*Third party- Lawyer, accountant

How Different Generations Discuss Finances

Younger investors may need education on the true value of an advisor.

Younger Millennials

(22-30)

  1. Less likely to discuss investment strategies with an advisor
  2. Most likely (of all respondents) to discuss personal finance with their personal networks
  3. Report more family money conflicts

Older Millennials

(31-37)

  1. Less likely to discuss investment strategies with an advisor
  2. More likely to discuss personal finances with their personal networks
  3. Report more family money conflicts

Gen X

(38-53)

  1. Like to discuss investment strategies, tax planning with spouse
  2. Discuss investment strategies with friends or robo advisor
  3. Prefer to engage a third party about giving

Baby Boomers

(54-72)

  1. Are more likely to discuss long-term financial goals with an advisor
  2. Seek conversations with grandchildren about family cohesion
  3. Prefer to say their family has no money conflicts

Silent Generation

(73-90)

  1. Are likely to have current conversations with an advisor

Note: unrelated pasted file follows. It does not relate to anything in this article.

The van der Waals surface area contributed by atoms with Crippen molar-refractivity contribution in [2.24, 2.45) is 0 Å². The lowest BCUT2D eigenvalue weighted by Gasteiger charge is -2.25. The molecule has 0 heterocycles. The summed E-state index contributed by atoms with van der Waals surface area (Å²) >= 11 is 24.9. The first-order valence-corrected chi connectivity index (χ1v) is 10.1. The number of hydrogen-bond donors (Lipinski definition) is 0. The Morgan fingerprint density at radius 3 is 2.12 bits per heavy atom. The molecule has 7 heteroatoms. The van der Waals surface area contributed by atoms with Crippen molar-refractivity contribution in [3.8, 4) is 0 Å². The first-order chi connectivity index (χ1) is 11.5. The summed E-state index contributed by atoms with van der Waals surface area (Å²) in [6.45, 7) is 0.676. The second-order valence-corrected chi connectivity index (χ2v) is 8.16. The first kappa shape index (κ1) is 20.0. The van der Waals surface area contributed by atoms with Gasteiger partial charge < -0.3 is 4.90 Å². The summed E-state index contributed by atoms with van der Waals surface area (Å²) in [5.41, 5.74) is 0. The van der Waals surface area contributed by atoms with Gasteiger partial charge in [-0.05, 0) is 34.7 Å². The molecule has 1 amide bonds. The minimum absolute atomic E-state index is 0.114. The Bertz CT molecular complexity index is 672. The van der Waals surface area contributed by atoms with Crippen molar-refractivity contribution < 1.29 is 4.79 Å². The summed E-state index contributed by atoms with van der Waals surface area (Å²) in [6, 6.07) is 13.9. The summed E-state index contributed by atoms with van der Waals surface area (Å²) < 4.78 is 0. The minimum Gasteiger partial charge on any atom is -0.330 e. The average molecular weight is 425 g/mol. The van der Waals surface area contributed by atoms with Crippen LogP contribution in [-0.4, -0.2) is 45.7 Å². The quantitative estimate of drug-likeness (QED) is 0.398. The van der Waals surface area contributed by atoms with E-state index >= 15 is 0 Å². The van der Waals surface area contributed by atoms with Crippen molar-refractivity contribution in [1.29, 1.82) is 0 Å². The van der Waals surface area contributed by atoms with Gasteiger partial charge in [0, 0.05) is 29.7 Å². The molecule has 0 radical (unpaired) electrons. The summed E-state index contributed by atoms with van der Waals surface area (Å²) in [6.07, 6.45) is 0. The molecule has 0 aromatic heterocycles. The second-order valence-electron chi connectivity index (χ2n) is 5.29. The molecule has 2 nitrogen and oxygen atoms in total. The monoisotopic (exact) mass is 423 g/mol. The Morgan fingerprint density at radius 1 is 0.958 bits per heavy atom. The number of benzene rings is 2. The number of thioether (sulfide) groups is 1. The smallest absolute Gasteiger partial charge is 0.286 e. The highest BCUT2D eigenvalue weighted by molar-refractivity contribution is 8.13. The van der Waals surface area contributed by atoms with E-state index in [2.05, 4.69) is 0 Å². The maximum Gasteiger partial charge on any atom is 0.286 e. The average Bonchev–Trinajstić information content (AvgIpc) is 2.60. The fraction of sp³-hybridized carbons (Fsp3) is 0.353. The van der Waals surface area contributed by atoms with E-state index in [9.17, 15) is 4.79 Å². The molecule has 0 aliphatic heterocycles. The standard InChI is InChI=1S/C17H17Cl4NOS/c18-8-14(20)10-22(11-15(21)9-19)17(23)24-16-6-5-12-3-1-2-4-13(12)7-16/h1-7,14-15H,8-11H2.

2. Have fewer conversations about investments with spouses
  3. Are more comfortable talking about money with their kids

Advisors and Wealthy Investors Disagree About Money Conflicts

Our findings show that advisors must bridge some gaps in their understanding of where families clash over money.

Do Wealthy Families Argue About Money?
  • 94%

    Advisors reporting money conflict in clients’ families

    Flip
    See Details

    Financial Advisors Say Families Quarrel Over:

    1. Inheritance and estate planning
    2. Discretionary spending
    3. Investment strategy
    4. Borrowing
    5. Lending
    Flip
    Back
  • 64%

    Investors reporting money conflict

    Flip
    See Details

    Families Quarrel Over:

    1. Lending
    2. Budgeting
    3. Discretionary spending
    4. Borrowing
    5. Buying property
    Flip
    Back

Where the Generations Find Conflict

For Gen X and older investors, spending money is a flash point for conflicts.

Younger Millennials

(22-30)

  1. Borrowing money
  2. Buying property
  3. Charitable giving

Older Millennials

(31-37)

  1. Budgeting differences
  2. Buying property
  3. Lending money

Gen X

(38-53)

  1. Discretionary spending
  2. Lending money
  3. Selling property

Baby Boomers

(54-72)

  1. Lending money
  2. Discretionary spending
  3. Budgeting differences

Silent Generation

(73-90)

  1. Discretionary spending
  2. Borrowing and lending money